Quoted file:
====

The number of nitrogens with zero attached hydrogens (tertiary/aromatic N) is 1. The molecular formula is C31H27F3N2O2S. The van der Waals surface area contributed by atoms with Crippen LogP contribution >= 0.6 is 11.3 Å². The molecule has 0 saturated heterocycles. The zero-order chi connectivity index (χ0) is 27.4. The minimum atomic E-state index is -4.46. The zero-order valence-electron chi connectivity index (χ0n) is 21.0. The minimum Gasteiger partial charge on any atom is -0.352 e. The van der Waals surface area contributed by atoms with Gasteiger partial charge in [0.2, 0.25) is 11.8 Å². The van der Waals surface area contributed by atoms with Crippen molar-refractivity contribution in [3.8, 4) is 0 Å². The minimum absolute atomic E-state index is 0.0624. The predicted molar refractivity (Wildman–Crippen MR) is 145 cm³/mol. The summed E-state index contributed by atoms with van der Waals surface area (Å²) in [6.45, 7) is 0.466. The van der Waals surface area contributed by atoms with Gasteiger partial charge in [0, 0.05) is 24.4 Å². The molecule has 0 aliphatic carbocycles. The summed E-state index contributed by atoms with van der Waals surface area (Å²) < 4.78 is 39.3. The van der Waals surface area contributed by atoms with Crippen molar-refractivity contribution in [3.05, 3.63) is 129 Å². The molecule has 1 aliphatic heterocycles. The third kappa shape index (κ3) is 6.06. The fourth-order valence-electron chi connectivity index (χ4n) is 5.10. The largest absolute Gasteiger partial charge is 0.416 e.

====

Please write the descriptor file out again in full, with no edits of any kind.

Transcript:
The number of nitrogens with zero attached hydrogens (tertiary/aromatic N) is 1. The molecular formula is C31H27F3N2O2S. The van der Waals surface area contributed by atoms with Crippen LogP contribution >= 0.6 is 11.3 Å². The molecule has 0 saturated heterocycles. The zero-order chi connectivity index (χ0) is 27.4. The minimum atomic E-state index is -4.46. The zero-order valence-electron chi connectivity index (χ0n) is 21.0. The minimum Gasteiger partial charge on any atom is -0.352 e. The van der Waals surface area contributed by atoms with Gasteiger partial charge in [0.2, 0.25) is 11.8 Å². The van der Waals surface area contributed by atoms with Crippen molar-refractivity contribution in [3.8, 4) is 0 Å². The minimum absolute atomic E-state index is 0.0624. The predicted molar refractivity (Wildman–Crippen MR) is 145 cm³/mol. The summed E-state index contributed by atoms with van der Waals surface area (Å²) in [6.45, 7) is 0.466. The van der Waals surface area contributed by atoms with Gasteiger partial charge in [0, 0.05) is 24.4 Å². The molecule has 0 aliphatic carbocycles. The summed E-state index contributed by atoms with van der Waals surface area (Å²) < 4.78 is 39.3. The van der Waals surface area contributed by atoms with Crippen molar-refractivity contribution in [3.05, 3.63) is 129 Å². The molecule has 1 aliphatic heterocycles. The third kappa shape index (κ3) is 6.06. The fourth-order valence-electron chi connectivity index (χ4n) is 5.10. The largest absolute Gasteiger partial charge is 0.416 e.